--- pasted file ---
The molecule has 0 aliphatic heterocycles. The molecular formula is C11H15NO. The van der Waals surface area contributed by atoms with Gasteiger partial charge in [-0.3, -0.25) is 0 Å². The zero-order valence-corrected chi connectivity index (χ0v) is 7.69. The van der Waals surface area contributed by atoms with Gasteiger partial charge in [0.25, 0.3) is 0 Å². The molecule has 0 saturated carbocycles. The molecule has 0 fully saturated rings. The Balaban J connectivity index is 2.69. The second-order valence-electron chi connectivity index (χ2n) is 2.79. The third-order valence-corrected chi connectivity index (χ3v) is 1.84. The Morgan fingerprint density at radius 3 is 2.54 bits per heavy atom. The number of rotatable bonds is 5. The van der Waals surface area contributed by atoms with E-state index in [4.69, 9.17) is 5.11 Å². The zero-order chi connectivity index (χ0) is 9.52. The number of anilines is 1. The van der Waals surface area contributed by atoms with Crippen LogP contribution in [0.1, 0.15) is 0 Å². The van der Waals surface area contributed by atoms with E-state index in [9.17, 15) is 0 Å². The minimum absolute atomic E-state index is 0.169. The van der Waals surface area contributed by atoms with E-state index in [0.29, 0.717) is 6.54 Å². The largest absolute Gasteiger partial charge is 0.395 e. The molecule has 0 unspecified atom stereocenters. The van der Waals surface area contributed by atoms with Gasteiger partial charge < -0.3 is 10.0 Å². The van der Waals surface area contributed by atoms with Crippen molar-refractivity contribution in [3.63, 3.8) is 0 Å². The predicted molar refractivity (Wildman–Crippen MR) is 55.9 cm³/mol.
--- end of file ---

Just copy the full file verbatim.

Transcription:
The molecule has 0 aliphatic heterocycles. The molecular formula is C11H15NO. The van der Waals surface area contributed by atoms with Gasteiger partial charge in [-0.3, -0.25) is 0 Å². The zero-order valence-corrected chi connectivity index (χ0v) is 7.69. The van der Waals surface area contributed by atoms with Gasteiger partial charge in [0.25, 0.3) is 0 Å². The molecule has 0 saturated carbocycles. The molecule has 0 fully saturated rings. The Balaban J connectivity index is 2.69. The second-order valence-electron chi connectivity index (χ2n) is 2.79. The third-order valence-corrected chi connectivity index (χ3v) is 1.84. The Morgan fingerprint density at radius 3 is 2.54 bits per heavy atom. The number of rotatable bonds is 5. The van der Waals surface area contributed by atoms with E-state index in [4.69, 9.17) is 5.11 Å². The zero-order chi connectivity index (χ0) is 9.52. The number of anilines is 1. The van der Waals surface area contributed by atoms with Crippen LogP contribution in [0.1, 0.15) is 0 Å². The van der Waals surface area contributed by atoms with E-state index in [9.17, 15) is 0 Å². The minimum absolute atomic E-state index is 0.169. The van der Waals surface area contributed by atoms with E-state index in [0.29, 0.717) is 6.54 Å². The largest absolute Gasteiger partial charge is 0.395 e. The molecule has 0 unspecified atom stereocenters. The van der Waals surface area contributed by atoms with Gasteiger partial charge < -0.3 is 10.0 Å². The van der Waals surface area contributed by atoms with Crippen molar-refractivity contribution in [3.63, 3.8) is 0 Å². The predicted molar refractivity (Wildman–Crippen MR) is 55.9 cm³/mol.